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Sunday, 17 April 2016

Solitary bees: Hairy-footed Flower Bee, Anthophora plumipes & the cleptoparasitic Common Mourning Bee, Melecta albifrons in a Cuckfield garden this week in West Sussex, UK.

 Above is the male Hairy-footed Flower Bee, Anthophora plumipes in my garden this week.  Note its hairy feet against the rosemary flower.  Click the photo' to expand it.
 The female Hairy-footed Flower Bee, Anthophora plumipes above and below has orange-coloured legs.

This female Hairy-footed Flower Bee's legs appear to be covered in yellow Cowslip pollen.  Cowslips flourish in my unmown lawn, which is a profusion of yellow at present.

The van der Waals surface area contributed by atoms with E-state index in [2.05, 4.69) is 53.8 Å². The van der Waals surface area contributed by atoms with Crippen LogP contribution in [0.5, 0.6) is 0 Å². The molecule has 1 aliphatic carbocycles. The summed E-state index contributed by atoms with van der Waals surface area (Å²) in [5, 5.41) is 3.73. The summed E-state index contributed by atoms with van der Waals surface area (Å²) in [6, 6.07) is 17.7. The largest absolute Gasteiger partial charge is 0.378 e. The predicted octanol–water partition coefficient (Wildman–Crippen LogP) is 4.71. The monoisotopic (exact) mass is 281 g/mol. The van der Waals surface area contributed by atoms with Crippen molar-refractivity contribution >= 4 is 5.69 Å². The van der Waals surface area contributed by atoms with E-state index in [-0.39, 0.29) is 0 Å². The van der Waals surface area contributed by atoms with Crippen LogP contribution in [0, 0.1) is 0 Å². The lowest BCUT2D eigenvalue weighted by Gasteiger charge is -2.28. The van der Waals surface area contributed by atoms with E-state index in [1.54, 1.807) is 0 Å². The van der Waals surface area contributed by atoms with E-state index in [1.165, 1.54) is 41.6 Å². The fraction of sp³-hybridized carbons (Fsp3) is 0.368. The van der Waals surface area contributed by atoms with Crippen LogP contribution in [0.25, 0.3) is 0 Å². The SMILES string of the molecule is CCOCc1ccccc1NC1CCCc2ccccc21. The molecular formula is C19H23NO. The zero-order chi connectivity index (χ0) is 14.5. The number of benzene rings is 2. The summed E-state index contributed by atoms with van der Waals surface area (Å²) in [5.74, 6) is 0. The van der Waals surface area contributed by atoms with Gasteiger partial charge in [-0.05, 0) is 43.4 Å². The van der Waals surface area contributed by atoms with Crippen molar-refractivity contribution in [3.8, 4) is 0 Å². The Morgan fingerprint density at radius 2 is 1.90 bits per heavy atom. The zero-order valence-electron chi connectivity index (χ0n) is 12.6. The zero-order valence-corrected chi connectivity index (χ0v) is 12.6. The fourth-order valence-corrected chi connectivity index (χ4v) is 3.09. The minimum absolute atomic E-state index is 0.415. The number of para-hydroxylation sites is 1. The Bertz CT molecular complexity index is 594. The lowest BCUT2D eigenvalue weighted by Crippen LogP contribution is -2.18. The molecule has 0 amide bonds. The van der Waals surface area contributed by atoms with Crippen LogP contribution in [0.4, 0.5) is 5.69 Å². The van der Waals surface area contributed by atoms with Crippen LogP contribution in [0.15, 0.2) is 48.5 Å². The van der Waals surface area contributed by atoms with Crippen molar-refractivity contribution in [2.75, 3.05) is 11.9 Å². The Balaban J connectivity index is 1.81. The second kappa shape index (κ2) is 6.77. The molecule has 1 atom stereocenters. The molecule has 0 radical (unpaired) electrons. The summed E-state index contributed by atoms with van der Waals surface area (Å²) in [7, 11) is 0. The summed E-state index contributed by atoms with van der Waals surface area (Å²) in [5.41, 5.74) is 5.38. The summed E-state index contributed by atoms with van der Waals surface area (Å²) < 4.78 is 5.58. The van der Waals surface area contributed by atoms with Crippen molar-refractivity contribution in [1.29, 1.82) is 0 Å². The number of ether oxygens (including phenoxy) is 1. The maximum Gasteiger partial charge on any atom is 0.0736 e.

She will be making a nest somewhere to lay her eggs, which will be threatened by the Common Mourning Bee, Melecta albifrons below.

This striking little black and white bee is feeding on Ground ivy -- a popular wild flower with many insects now.  It creates a hole in a closed Anthophora nest cell and then oviposits an egg on the wall inside before sealing the hole.  The first-instar larva  then destroys the host egg or grub with its long, sickle-shaped mandibles and proceeds to eat the food store.
Source: Field Guide to the Bees of Great Britain and Ireland by Steven Falk.

The drama occurring in a wild flower patch is just amazing to observe.

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